My heart bleeds when I look at professionals who shun SA for Britain, writes Abbey Makoe

Official figures are not available, but there are at least one million South Africans living in London.

Official figures are not available, but there are at least one million South Africans living in London.

In Birmingham, Britain's second largest city, an estimated half-a-million South Africans reside.

In Buckinghamshire County, where I have been living for the past three years, it is almost impossible to go shopping without stumbling into a South African.

Fact: most of them are skilled or semi-skilled professionals.

They range from doctors, to lawyers, teachers to businessmen. In my area of abode health workers are ubiquitous.

They mostly come from Kagiso, near Krugersdorp on the West Rand. I've not been able to figure out why, but whoever did recruitment there definitely have a roaring business.

I hang around a lot with this bunch. They are either at work doing overtime or elsewhere partying as hard as they work.

Many have been in the UK for more than five years and have been granted the coveted Indefinite Stay status so as to unlock access to British privileges, including housing and an avalanche of other benefits in Europe's leading welfare state.

Thus their resolve is largely unanimous: none intend to go back to South Africa any time soon. The British pound can trounce virtually any currency in the world.

At the last check you could get almost two US dollars for a pound. No wonder Britain refuses to join the Euro.

But something more serious bothers me. It is concerning the desperate measures that some of our fellow South Africans go to in their bid to remain in the UK.

Many enter the country on a popular two-year working-holiday visa and by the time they have to go back, they are working as illegal immigrants earning peanuts.

They seem to care less anyway. Five pounds an hour translates into an average R70 an hour - a far cry from what many earned back home before flying this side of the Atlantic.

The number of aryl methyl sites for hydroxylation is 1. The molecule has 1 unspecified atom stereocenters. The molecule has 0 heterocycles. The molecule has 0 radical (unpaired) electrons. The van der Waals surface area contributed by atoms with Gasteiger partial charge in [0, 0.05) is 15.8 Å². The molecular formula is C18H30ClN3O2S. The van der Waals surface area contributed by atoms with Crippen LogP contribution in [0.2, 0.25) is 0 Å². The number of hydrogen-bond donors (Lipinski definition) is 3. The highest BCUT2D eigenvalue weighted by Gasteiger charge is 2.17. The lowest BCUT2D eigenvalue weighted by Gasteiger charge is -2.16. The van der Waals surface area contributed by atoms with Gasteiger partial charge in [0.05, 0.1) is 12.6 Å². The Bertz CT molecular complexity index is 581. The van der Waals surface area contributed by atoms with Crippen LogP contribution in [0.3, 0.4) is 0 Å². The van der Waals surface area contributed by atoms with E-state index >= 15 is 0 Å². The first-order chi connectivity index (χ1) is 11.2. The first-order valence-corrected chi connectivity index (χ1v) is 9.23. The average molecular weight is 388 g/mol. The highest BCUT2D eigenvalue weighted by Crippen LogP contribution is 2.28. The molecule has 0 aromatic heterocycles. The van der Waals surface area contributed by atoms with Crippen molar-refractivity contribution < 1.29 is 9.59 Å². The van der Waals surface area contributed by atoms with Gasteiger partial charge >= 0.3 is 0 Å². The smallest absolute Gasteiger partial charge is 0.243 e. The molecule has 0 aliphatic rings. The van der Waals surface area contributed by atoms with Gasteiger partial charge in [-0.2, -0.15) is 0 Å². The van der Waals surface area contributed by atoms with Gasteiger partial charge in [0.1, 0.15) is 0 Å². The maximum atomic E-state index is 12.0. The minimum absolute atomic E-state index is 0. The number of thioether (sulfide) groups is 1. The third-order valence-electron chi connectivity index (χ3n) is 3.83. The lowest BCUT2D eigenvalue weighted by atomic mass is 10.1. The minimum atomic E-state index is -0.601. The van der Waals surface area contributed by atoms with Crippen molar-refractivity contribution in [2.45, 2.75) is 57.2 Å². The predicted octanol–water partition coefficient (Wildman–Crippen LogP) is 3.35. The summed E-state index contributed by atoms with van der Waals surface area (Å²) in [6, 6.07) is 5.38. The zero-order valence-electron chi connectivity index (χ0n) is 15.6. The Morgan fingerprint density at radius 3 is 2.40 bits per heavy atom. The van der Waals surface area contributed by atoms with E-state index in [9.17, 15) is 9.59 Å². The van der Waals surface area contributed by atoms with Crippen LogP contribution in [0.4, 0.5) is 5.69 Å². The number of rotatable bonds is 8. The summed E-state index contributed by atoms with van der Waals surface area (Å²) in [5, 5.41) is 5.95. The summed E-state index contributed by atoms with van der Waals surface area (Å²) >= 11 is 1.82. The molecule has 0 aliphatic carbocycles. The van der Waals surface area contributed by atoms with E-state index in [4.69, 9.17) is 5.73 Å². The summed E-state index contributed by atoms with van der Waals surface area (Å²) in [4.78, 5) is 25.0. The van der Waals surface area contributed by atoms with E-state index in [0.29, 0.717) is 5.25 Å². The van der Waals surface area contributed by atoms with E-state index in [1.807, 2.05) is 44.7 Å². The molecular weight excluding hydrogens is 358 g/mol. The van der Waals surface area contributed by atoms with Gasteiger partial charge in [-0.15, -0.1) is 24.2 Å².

What many do not realise is that the standard of living in the UK is equally high. As a result many of these people end up living in squalid conditions all in pursuit of the British pound.

Some, who think they are smart, apply for a study visa before the expiry of their initial working-holiday visa.

I have absolutely no qualms with that. My gripe is that many of them, however, do not pursue their purported line of study. They hide behind this form of visa in order to remain legal in the country for longer.

Two, three or four years later, when they have to renew their study visa, immigration authorities catch some of them by demanding academic progress reports, which are non-existent. At that point they go underground. Unscrupulous employers prey on them like hungry vultures surrounding a carcass.

I look at this situation and wonder why anyone in their right mind would leave sunny South Africa for the grey skies of Britain. Come so far only to struggle to make ends meet in wet, windy winters. Live as persona non grata when in fact theirs is a prospering, politically stable democracy where opportunities abound.

I look at all these professionals who shun their country and shudder to think about how South Africa's economic development would benefit if only they had just one more vein of patriotism in their system.

Granted, not everything in South Africa is a bed of roses, but at a time when we could do with everyone's skills, one would have thought that Uncle Tom's famous cry "Your Country Needs You" would have resonated among renegades in our midst.

My heart bleeds when I see the selflessness with which my compatriots give of themselves to Britain.

Their work ethic is amazing. I never knew that our people were so hard-working. In my book our obligation to nourish our democracy surpasses the selfish desires by some of our people to jump a ship sailing in steady waters.

l Abbey Makoe is a South African journalist studying in the UK.